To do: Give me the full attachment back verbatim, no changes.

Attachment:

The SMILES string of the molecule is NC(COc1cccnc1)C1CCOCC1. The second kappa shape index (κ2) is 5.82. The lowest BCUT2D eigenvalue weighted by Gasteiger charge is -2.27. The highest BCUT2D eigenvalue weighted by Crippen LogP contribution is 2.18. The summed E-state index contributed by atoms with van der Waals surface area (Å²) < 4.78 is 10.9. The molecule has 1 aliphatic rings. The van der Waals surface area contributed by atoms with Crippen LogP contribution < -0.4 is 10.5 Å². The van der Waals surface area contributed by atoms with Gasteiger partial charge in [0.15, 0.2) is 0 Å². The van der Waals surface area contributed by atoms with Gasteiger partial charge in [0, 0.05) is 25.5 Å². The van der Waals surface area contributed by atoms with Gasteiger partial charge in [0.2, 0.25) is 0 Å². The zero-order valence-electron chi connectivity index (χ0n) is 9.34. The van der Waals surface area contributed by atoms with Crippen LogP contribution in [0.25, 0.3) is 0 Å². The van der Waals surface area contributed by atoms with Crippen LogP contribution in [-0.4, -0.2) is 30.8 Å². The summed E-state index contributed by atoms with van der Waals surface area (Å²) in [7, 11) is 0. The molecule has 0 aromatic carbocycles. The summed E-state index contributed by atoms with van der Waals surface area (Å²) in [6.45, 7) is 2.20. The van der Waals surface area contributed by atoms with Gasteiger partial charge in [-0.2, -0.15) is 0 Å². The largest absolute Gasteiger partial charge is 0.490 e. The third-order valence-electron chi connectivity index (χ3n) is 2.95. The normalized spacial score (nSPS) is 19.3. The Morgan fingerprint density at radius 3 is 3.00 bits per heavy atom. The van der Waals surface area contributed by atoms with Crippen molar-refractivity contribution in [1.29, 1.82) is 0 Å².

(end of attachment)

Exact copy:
The SMILES string of the molecule is NC(COc1cccnc1)C1CCOCC1. The second kappa shape index (κ2) is 5.82. The lowest BCUT2D eigenvalue weighted by Gasteiger charge is -2.27. The highest BCUT2D eigenvalue weighted by Crippen LogP contribution is 2.18. The summed E-state index contributed by atoms with van der Waals surface area (Å²) < 4.78 is 10.9. The molecule has 1 aliphatic rings. The van der Waals surface area contributed by atoms with Crippen LogP contribution < -0.4 is 10.5 Å². The van der Waals surface area contributed by atoms with Gasteiger partial charge in [0.15, 0.2) is 0 Å². The van der Waals surface area contributed by atoms with Gasteiger partial charge in [0, 0.05) is 25.5 Å². The van der Waals surface area contributed by atoms with Gasteiger partial charge in [0.2, 0.25) is 0 Å². The zero-order valence-electron chi connectivity index (χ0n) is 9.34. The van der Waals surface area contributed by atoms with Crippen LogP contribution in [0.25, 0.3) is 0 Å². The van der Waals surface area contributed by atoms with Crippen LogP contribution in [-0.4, -0.2) is 30.8 Å². The summed E-state index contributed by atoms with van der Waals surface area (Å²) in [7, 11) is 0. The molecule has 0 aromatic carbocycles. The summed E-state index contributed by atoms with van der Waals surface area (Å²) in [6.45, 7) is 2.20. The van der Waals surface area contributed by atoms with Gasteiger partial charge in [-0.2, -0.15) is 0 Å². The largest absolute Gasteiger partial charge is 0.490 e. The third-order valence-electron chi connectivity index (χ3n) is 2.95. The normalized spacial score (nSPS) is 19.3. The Morgan fingerprint density at radius 3 is 3.00 bits per heavy atom. The van der Waals surface area contributed by atoms with Crippen molar-refractivity contribution in [1.29, 1.82) is 0 Å².